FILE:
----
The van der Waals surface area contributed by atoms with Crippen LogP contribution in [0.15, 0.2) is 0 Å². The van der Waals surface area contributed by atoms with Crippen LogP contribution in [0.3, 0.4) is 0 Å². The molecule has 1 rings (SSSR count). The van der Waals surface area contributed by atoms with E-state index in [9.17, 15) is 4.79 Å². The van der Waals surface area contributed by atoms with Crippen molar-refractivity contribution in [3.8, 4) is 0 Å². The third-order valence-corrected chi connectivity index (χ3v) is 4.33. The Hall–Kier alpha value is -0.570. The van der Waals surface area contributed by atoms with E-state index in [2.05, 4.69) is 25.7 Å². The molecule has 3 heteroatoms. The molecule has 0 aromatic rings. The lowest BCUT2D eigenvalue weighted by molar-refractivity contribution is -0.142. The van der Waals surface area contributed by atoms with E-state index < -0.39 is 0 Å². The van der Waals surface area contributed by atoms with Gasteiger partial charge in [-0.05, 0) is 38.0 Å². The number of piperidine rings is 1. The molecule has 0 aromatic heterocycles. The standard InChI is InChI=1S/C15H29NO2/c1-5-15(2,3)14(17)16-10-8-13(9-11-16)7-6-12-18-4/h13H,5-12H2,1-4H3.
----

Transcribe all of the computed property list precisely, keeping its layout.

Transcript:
The van der Waals surface area contributed by atoms with Crippen LogP contribution in [0.15, 0.2) is 0 Å². The van der Waals surface area contributed by atoms with Crippen LogP contribution in [0.3, 0.4) is 0 Å². The molecule has 1 rings (SSSR count). The van der Waals surface area contributed by atoms with E-state index in [9.17, 15) is 4.79 Å². The van der Waals surface area contributed by atoms with Crippen molar-refractivity contribution in [3.8, 4) is 0 Å². The third-order valence-corrected chi connectivity index (χ3v) is 4.33. The Hall–Kier alpha value is -0.570. The van der Waals surface area contributed by atoms with E-state index in [2.05, 4.69) is 25.7 Å². The molecule has 3 heteroatoms. The molecule has 0 aromatic rings. The lowest BCUT2D eigenvalue weighted by molar-refractivity contribution is -0.142. The van der Waals surface area contributed by atoms with E-state index < -0.39 is 0 Å². The van der Waals surface area contributed by atoms with Gasteiger partial charge in [-0.05, 0) is 38.0 Å². The number of piperidine rings is 1. The molecule has 0 aromatic heterocycles. The standard InChI is InChI=1S/C15H29NO2/c1-5-15(2,3)14(17)16-10-8-13(9-11-16)7-6-12-18-4/h13H,5-12H2,1-4H3.